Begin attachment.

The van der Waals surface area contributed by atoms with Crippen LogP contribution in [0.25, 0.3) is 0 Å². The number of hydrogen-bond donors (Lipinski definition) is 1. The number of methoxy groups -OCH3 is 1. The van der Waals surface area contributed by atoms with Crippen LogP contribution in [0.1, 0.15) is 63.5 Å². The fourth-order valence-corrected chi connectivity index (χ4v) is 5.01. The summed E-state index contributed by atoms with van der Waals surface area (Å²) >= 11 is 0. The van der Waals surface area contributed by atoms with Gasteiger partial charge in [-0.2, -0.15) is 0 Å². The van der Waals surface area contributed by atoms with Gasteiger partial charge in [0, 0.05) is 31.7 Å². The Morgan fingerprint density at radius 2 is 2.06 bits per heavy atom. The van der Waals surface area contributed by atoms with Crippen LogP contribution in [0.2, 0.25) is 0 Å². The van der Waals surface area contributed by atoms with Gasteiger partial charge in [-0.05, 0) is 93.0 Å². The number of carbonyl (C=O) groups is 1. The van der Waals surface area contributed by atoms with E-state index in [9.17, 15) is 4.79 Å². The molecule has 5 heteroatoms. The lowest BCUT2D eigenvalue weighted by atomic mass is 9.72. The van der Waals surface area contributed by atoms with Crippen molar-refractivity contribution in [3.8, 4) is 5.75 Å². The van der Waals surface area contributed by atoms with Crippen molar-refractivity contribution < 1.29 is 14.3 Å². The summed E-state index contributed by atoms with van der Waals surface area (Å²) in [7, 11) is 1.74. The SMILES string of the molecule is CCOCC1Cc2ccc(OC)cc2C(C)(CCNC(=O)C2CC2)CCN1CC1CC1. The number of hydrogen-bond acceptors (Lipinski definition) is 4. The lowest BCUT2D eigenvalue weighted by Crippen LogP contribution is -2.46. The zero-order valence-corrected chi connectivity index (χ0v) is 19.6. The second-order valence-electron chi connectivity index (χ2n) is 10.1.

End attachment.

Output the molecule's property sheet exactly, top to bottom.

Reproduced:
The van der Waals surface area contributed by atoms with Crippen LogP contribution in [0.25, 0.3) is 0 Å². The number of hydrogen-bond donors (Lipinski definition) is 1. The number of methoxy groups -OCH3 is 1. The van der Waals surface area contributed by atoms with Crippen LogP contribution in [0.1, 0.15) is 63.5 Å². The fourth-order valence-corrected chi connectivity index (χ4v) is 5.01. The summed E-state index contributed by atoms with van der Waals surface area (Å²) >= 11 is 0. The van der Waals surface area contributed by atoms with Gasteiger partial charge in [-0.2, -0.15) is 0 Å². The van der Waals surface area contributed by atoms with Gasteiger partial charge in [0, 0.05) is 31.7 Å². The Morgan fingerprint density at radius 2 is 2.06 bits per heavy atom. The van der Waals surface area contributed by atoms with Crippen LogP contribution in [0.2, 0.25) is 0 Å². The van der Waals surface area contributed by atoms with Gasteiger partial charge in [-0.05, 0) is 93.0 Å². The number of carbonyl (C=O) groups is 1. The van der Waals surface area contributed by atoms with E-state index in [9.17, 15) is 4.79 Å². The molecule has 5 heteroatoms. The lowest BCUT2D eigenvalue weighted by atomic mass is 9.72. The van der Waals surface area contributed by atoms with Crippen molar-refractivity contribution in [3.8, 4) is 5.75 Å². The van der Waals surface area contributed by atoms with Crippen molar-refractivity contribution < 1.29 is 14.3 Å². The summed E-state index contributed by atoms with van der Waals surface area (Å²) in [7, 11) is 1.74. The SMILES string of the molecule is CCOCC1Cc2ccc(OC)cc2C(C)(CCNC(=O)C2CC2)CCN1CC1CC1. The number of hydrogen-bond acceptors (Lipinski definition) is 4. The lowest BCUT2D eigenvalue weighted by Crippen LogP contribution is -2.46. The zero-order valence-corrected chi connectivity index (χ0v) is 19.6. The second-order valence-electron chi connectivity index (χ2n) is 10.1.